The devastating fire that ravaged the FICCI Building housing the National Museum of Natural History in New Delhi brings up the issue of a National Museum of Performing Arts. When will it be started? Is there a plan to make it a reality? As many of us archive and document our life long work, the question we ask is, “Where can we donate our books and videos?” But good news continues to seep in-between all these bureaucratic delays. GATI-New Delhi will inaugurate their MA Course in Contemporary Performance Practice. Ambedkar University outside New Delhi has earned a good buzz with its Graduate and Post Graduate Courses in Dance and Performing Arts. Attakkalari in Bangalore continues to attract a growing number of students for its short term courses in Multimedia and Movement Arts. Crowds are increasing for culture talks about heritage, temples, tradition, design, textiles and cuisine. New museums are opening or being refurbished in Ujjain and Hampi. Temples are getting gleaming makeovers and in Mumbai a spurt of smaller spaces are opening up for creative engagements. A few months ago, I wrote about a professional theatre in the Phoenix Market City mall in Lower Parel, Mumbai. In Chennai, the recent performance of Atul Kumar’s PIYA BEHRUPIA also was staged inside a mall to bursting crowds of the young and restless. These lifestyle spaces are perhaps the new mecca for consumption of food, alcohol AND the arts!

I recently addressed a group of real estate professionals requesting them to construct a multi- purpose theatre in their towering apartment buildings. Besides a party room, a gymnasium, a club house, a pharmacy, supermarket and playground which are now automatically present in all developments, a space that can accommodate music, theatre, dance and art exhibitions would be ideal for gated community living that is becoming the norm in urban India.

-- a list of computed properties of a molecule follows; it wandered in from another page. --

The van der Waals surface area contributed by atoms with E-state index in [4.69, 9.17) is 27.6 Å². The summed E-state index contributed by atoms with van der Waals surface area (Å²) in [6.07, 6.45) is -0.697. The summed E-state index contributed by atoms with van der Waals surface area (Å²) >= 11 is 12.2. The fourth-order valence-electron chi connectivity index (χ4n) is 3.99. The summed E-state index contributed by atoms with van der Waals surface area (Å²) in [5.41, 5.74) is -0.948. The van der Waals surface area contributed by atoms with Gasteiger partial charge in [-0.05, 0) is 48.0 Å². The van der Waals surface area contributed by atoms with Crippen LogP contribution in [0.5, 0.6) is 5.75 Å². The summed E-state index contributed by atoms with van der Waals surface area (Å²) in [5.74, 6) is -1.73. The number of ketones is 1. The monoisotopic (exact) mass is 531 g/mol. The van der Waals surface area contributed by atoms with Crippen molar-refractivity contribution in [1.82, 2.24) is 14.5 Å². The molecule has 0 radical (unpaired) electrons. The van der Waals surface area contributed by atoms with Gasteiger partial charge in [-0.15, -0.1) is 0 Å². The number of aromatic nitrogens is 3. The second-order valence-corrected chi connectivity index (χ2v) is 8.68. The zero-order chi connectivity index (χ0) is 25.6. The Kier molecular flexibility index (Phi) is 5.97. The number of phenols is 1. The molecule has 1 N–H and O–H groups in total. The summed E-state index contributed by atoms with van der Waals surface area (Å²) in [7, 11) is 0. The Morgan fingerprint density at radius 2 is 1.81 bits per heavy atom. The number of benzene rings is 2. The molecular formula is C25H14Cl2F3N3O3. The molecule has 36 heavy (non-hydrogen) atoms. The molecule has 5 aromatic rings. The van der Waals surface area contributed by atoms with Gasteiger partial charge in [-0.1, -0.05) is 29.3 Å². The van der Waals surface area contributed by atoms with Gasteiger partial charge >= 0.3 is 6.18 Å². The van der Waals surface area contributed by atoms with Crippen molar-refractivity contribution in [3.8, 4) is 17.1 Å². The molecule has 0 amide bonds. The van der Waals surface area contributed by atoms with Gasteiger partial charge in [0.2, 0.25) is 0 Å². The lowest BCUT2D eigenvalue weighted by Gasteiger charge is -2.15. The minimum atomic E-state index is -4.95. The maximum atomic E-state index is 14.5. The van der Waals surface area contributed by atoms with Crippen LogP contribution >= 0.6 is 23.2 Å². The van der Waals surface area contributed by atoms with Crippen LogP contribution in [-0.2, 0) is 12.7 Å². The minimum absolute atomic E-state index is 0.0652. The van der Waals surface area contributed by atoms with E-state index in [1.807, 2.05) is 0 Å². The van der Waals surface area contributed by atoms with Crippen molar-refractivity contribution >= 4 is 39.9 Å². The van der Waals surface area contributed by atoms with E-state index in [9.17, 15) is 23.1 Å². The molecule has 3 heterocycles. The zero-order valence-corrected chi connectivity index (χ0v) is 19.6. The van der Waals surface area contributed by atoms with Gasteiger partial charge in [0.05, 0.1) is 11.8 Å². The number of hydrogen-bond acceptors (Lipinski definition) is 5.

May is also the month when we celebrate our Mothers. As we mark the passing of diva Sonal Mansingh’s 103 year old mother last week, we celebrate the irreplaceable efforts of most mothers who served as catalysts and inspiration to their dancing daughters. I know that without my own mother Leela Ratnam’s dogged determination, I would never have had the opportunity to dance. She fought her conservative in-laws and a very strict father who were convinced that a Brahmin dancing girl was a “black mark”!  Our monthly column MOTHERS BY DAUGHTERS and OTHERS re-launches with the thoughts of the one and only ALARMEL VALLI.

Another column returns with an expanded vision - Not just anyBODY that focuses on a new ecology of wellness for the dancer. Health, nutrition, diet, cuisine, exercise, personal diaries, pre-performance routines… they will all be discussed and shared. We are delighted to have well known culinary expert and Global Gourmand Uma Pushpanathan from Kuala Lumpur, whose kitchen is the envy of the city, open our column with her delicious recipes. Sumitra Sekaran, an Iyengar Yoga teacher, will begin to share some of her tips for dancers very soon. I will soon share a diary of bonding between my new SAKHA (A FITBIT) and myself!

We hope you enjoy these new features and continue to keep dance at the centre of your lives and actions! To all those whom I meet in my travels, thank you for reading and visiting our site which has become a companion to so many of you in a myriad  ways. It is only when I leave Chennai and Tamilnadu that I actually realize the impact has made. So, even in the face of increasing pressure to validate our lives in the ephemeral and intangible world of ideas and imagination, there is a strong bond that holds us dreamers together.
Thank you.

and SWEAT!

Dr Anita R Ratnam
Chennai/ New York/ London/ Birmingham

Twitter: @aratnam
Facebook: Anita R Ratnam
Instagram: @anitaratnam
Blog: THE A LIST /


Wonderfully written. Stuffing in so many subjects in one article is the crafting skill, which is beyond expectation.
- Gullapudi Raman Kumari (May 1, 2016)